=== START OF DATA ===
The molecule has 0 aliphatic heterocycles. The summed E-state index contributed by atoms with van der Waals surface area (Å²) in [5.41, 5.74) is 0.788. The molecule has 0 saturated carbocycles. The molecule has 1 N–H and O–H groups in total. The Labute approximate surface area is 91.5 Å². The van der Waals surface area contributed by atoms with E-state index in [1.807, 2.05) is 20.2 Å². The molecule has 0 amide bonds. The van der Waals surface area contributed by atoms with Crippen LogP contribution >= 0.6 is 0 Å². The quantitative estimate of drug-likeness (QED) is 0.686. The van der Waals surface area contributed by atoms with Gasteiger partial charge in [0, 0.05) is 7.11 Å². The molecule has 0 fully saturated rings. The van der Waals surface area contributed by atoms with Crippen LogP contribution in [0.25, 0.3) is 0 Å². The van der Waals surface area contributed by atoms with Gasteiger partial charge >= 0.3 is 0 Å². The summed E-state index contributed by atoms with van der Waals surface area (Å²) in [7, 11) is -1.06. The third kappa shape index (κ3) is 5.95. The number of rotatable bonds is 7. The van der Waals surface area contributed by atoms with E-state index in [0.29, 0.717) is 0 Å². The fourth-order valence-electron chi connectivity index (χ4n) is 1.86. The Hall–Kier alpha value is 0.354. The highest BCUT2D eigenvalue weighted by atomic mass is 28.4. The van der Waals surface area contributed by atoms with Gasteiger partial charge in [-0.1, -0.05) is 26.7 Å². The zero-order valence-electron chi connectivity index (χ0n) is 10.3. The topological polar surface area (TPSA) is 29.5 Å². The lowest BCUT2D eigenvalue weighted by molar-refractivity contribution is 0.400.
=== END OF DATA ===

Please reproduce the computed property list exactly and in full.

The molecule has 0 aliphatic heterocycles. The summed E-state index contributed by atoms with van der Waals surface area (Å²) in [5.41, 5.74) is 0.788. The molecule has 0 saturated carbocycles. The molecule has 1 N–H and O–H groups in total. The Labute approximate surface area is 91.5 Å². The van der Waals surface area contributed by atoms with E-state index in [1.807, 2.05) is 20.2 Å². The molecule has 0 amide bonds. The van der Waals surface area contributed by atoms with Crippen LogP contribution >= 0.6 is 0 Å². The quantitative estimate of drug-likeness (QED) is 0.686. The van der Waals surface area contributed by atoms with Gasteiger partial charge in [0, 0.05) is 7.11 Å². The molecule has 0 fully saturated rings. The van der Waals surface area contributed by atoms with Crippen LogP contribution in [0.25, 0.3) is 0 Å². The van der Waals surface area contributed by atoms with Gasteiger partial charge >= 0.3 is 0 Å². The summed E-state index contributed by atoms with van der Waals surface area (Å²) in [7, 11) is -1.06. The third kappa shape index (κ3) is 5.95. The number of rotatable bonds is 7. The van der Waals surface area contributed by atoms with E-state index in [0.29, 0.717) is 0 Å². The fourth-order valence-electron chi connectivity index (χ4n) is 1.86. The Hall–Kier alpha value is 0.354. The highest BCUT2D eigenvalue weighted by atomic mass is 28.4. The van der Waals surface area contributed by atoms with Gasteiger partial charge in [-0.1, -0.05) is 26.7 Å². The zero-order valence-electron chi connectivity index (χ0n) is 10.3. The topological polar surface area (TPSA) is 29.5 Å². The lowest BCUT2D eigenvalue weighted by molar-refractivity contribution is 0.400.